And it's fairly forgotten, or at least neglected in the Cruiser's filmography, in spite of offering him a nascent role which would hone that screen image, though perhaps the fact Stef was not the greatest guy, and in some ways was his own worst enemy, provded an answer to why it was not up there in most fans' top Cruise movies. Although he was no better or worse than he ever was here, another reason may have been his co-star Lea Thompson in one of her first major roles (Jaws 3D had been released the same year, though a little before this), and she proved herself easily able to take the limelight away from her co-star given the opportunity. Lisa's story was from some angles more interesting than Stef's given that in spite of the hardship he has to go through, his girlfriend has things worse, and is considerably more talented.

If you could buy Cruise as the world's smallest American football player then you'd have no problem engaging with the narrative as Stef paints himself into a corner with his bad attitude then spends the rest of the film endeavouring to claw his way back up the ladder of success to the rungs he was on before his misbehaviour landed him at a disadvantage. The problem is his coach, Nickerson (Craig T. Nelson, who would go onto small screen success as a football coach in a sitcom later on), who is one of those insanely driven men you would see a lot of when it came to the guiding hands of the American sporting movie, be it Little League baseball or basketball at the highest level, but there were few more over the top in their determination than the football coaches, and Nelson did a creditable job in that respect.

Mostly because we can see he's not being a pain for the sake of it, and he may have a point in his advice with his brave tactics for taking on the privileged school team that Ampipe must beat to have any chance at a title, or even much-needed self-esteem. Based on a non-fiction article, it was not so much the achievements on the field that resonated but the world around it, where a sporting scholarship is about the only thing that doesn't represent getting ideas above your station, and the whole town's reliance on football glory blinds them to the fact that their existence has very little else of worth in it now the steel mill is on the way out. This social conscience marked All the Right Moves out as something a little more than your usual maverick Cruise movie, even if he was difficult to accept as a working class hero, seeming just that bit too middle class for the derivation. If it was a predictable journey Stef embarked on, and even then doesn't appear to have learned lessons of humility, irksomely, watch it for Lisa and you had something surprisingly poignant. Music by David Campbell.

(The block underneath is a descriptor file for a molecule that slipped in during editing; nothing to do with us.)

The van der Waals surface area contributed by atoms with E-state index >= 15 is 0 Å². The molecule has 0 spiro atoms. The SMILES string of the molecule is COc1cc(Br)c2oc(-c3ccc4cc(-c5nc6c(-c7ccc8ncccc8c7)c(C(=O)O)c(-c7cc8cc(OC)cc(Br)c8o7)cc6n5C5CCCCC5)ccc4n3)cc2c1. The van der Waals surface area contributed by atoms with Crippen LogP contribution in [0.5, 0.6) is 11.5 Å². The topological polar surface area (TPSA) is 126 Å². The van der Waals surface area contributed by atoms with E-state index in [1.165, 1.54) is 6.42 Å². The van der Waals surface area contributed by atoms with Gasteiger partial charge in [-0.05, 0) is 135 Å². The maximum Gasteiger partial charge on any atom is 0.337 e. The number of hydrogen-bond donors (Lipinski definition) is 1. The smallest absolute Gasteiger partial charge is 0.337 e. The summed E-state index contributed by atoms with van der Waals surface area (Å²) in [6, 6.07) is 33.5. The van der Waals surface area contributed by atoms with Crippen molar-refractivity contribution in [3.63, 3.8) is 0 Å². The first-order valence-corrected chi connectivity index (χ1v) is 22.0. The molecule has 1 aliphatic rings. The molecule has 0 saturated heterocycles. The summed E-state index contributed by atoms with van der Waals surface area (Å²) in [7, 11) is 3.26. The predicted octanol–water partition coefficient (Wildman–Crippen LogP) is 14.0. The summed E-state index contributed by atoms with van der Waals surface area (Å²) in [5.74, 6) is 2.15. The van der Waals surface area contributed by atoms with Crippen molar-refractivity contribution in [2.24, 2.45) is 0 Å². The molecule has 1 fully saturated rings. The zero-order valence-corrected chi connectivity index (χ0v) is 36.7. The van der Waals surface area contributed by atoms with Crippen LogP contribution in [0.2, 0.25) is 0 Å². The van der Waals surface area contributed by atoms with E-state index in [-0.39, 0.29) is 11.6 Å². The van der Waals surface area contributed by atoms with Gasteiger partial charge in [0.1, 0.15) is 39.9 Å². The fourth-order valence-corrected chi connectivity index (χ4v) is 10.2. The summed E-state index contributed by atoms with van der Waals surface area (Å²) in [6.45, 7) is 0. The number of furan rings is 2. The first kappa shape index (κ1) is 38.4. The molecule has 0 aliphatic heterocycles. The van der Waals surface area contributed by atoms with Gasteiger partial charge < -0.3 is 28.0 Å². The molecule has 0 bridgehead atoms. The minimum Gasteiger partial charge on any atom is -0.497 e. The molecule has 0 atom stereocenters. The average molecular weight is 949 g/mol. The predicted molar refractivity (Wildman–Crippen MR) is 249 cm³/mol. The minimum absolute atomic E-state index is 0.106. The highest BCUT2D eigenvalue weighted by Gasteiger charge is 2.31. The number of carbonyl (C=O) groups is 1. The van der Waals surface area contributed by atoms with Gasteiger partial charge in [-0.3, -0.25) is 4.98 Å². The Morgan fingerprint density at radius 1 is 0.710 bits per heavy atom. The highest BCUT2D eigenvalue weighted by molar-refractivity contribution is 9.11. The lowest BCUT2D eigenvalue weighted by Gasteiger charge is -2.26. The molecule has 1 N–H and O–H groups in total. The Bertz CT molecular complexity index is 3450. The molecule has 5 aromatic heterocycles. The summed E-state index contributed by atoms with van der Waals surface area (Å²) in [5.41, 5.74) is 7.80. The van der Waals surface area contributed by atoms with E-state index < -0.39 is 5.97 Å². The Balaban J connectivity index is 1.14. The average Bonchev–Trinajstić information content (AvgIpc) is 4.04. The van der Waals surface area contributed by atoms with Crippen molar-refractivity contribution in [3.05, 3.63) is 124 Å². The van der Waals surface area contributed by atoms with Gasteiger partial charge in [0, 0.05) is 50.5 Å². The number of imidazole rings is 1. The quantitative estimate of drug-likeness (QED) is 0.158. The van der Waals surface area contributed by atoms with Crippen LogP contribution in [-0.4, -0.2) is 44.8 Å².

Reviewer: Graeme Clark

 

This review has been viewed 2580 time(s).

As a member you could Rate this film

 
Review Comments (0)


Untitled 1

Login
  Username:
 
  Password:
 
   
 
Forgotten your details? Enter email address in Username box and click Reminder. Your details will be emailed to you.
   

Latest Poll
Which star probably has psychic powers?
Laurence Fishburne
Nicolas Cage
Anya Taylor-Joy
Patrick Stewart
Sissy Spacek
Michelle Yeoh
Aubrey Plaza
Tom Cruise
Beatrice Dalle
Michael Ironside
   
 
   

Recent Visitors
Graeme Clark
Darren Jones
Andrew Pragasam
Jason Cook
Enoch Sneed
  Desbris M
  Paul Tuersley
  Chris Garbutt
   

 

Last Updated: